The first known case of coronavirus traced back in Spain at the end of February. Until 9 March, no measures were considered to mitigate its spread. On 8 March, on the celebration of International Women’s Day, more than 100,000 people were still manifesting on the streets of Spain. One day later, the news reached Spain: suspension of physical school classes: day-care centres, schools and universities remain closed.
Teleworking is recommended, but all citizens who cannot work in the home office are allowed to continue at their workplace. Larger corporations such as Hennis & Moritz and Inditex will close all their stores when the state of alert is declared on 13 March. Fast food chains continue to deliver, but with a special contactless delivery protocol. Only supermarkets, petrol stations, pharmacies and tobacco shops remain open, but with minimised opening hours and tightened security controls and hygiene regulations.
Citizens are now only allowed to go out on the streets to shop, see a doctor, walk their dog or go to work. The Spanish tax authorities are also reacting and introducing tax measures: Payment deadlines can be postponed, the regular tax deadlines and obligations remain. You can find more information about this in our article Fiscal measures in the times of the coronavirus in Spain.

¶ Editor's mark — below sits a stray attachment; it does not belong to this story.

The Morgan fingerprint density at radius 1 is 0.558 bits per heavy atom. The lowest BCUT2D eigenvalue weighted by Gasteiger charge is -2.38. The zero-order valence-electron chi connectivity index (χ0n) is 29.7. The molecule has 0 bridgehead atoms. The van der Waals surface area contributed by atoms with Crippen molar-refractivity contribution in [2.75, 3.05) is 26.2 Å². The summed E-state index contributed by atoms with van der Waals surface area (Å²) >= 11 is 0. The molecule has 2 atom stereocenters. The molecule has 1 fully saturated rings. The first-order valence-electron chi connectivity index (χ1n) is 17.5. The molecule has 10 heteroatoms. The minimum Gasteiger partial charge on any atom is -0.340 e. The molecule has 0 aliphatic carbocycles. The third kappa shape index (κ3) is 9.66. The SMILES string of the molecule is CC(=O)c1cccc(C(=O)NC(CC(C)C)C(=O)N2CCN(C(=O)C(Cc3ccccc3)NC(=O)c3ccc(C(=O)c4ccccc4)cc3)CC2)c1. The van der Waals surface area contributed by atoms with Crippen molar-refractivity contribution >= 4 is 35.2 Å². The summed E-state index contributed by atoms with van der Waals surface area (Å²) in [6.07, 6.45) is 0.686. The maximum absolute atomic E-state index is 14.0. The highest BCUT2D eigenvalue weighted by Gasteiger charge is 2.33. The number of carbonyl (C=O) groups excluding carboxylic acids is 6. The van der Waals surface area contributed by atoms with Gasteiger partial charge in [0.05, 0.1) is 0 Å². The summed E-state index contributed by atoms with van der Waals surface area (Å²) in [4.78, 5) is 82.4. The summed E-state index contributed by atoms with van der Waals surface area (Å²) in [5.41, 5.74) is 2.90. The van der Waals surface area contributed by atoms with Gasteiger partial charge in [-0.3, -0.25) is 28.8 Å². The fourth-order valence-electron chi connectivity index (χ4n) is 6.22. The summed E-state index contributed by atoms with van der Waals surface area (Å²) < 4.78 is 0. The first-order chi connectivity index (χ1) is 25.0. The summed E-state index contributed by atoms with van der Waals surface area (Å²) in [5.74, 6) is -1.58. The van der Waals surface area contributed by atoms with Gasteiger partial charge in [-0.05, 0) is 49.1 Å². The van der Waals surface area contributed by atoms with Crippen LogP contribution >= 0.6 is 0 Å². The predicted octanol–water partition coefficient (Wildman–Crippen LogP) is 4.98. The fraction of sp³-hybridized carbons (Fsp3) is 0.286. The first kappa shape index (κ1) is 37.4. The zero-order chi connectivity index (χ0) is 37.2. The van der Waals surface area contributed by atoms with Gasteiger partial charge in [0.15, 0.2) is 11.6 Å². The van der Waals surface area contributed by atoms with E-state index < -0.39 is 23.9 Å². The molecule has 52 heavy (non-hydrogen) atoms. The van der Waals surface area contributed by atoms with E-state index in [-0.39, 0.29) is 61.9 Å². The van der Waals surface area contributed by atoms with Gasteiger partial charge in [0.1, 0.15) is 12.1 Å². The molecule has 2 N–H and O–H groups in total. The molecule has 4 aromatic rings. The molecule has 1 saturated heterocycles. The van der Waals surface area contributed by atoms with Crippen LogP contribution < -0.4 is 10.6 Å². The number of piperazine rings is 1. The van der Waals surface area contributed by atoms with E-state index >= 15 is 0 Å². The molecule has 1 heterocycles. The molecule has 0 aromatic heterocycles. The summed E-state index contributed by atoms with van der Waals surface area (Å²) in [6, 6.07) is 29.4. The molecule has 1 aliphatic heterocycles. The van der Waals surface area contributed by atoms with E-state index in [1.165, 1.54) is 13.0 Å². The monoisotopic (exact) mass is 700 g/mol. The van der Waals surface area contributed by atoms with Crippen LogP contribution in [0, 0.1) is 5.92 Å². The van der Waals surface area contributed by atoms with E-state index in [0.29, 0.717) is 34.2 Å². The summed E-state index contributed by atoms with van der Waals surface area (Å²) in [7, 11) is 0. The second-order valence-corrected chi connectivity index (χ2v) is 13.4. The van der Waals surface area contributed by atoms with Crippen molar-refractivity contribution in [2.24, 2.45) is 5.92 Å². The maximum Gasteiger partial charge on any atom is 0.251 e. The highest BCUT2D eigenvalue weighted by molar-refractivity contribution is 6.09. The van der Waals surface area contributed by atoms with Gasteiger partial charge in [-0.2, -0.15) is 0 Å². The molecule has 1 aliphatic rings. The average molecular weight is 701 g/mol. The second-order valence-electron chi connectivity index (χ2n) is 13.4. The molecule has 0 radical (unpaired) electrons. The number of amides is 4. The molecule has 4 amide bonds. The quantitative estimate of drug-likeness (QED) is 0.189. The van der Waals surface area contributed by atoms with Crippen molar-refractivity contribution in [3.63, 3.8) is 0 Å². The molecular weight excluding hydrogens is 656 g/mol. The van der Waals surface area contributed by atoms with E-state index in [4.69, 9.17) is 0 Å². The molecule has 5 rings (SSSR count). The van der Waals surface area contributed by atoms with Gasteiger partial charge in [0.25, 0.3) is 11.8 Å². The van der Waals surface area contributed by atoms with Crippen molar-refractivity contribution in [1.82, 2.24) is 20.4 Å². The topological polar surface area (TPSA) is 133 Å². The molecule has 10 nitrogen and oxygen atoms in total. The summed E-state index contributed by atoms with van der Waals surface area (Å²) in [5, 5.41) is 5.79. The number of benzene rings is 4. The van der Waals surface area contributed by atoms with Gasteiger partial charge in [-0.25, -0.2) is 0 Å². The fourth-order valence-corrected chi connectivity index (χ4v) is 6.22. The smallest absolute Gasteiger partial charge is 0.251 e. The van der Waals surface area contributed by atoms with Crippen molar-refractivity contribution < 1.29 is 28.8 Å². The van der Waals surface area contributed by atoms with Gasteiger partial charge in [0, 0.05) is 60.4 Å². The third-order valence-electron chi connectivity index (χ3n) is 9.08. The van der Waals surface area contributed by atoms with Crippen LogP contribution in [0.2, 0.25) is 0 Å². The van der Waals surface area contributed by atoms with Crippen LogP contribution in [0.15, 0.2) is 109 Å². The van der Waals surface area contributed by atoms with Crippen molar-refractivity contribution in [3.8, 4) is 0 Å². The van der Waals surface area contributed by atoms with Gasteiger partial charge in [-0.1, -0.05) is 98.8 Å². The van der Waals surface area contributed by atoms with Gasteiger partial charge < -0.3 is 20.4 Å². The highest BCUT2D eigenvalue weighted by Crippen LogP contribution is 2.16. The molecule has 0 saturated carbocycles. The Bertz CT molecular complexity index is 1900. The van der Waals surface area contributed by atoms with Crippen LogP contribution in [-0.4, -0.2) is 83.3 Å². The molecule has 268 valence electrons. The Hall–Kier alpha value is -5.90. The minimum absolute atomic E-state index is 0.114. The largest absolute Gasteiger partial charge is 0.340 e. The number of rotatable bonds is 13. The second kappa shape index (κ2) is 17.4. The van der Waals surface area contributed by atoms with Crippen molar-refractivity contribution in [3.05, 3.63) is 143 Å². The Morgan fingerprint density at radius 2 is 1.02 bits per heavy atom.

Last Saturday, the government tightened the measures: from 30 March to 9 April, all firms that do not directly contribute to the supply or survival of the population will close. The employees will continue to receive their wages, and the lost hours will be re-integrated after the regulation is lifted. This measure does not apply to people who are currently in their home office or to employees in the hotel, catering or other professions who would have to apply for ERTE (Expediente de Regulación Temporal de Empleo). ERTE is currently a government-sponsored measure, the reduction of working hours with the resulting reduction in salary or the suspension of the contract for the duration of the current crisis situation.
Unemployed people, employees with ERTE, reduced working hours and self-employed people who do not reach the limit of three times the income indicator IPREM can apply for interest-free micro-credits as rent support measures from the government. This is to prevent evictions from rented housing.
The number of infected corona cases is increasing daily, with over 117.000 cases now known in Spain. The Spanish government is negotiating further tightening and measures to limit the corona pandemic as far as possible.
We at Aranda are at your disposal in our home offices for all fiscal and personnel-related matters even in these tense times and hope you stay healthy.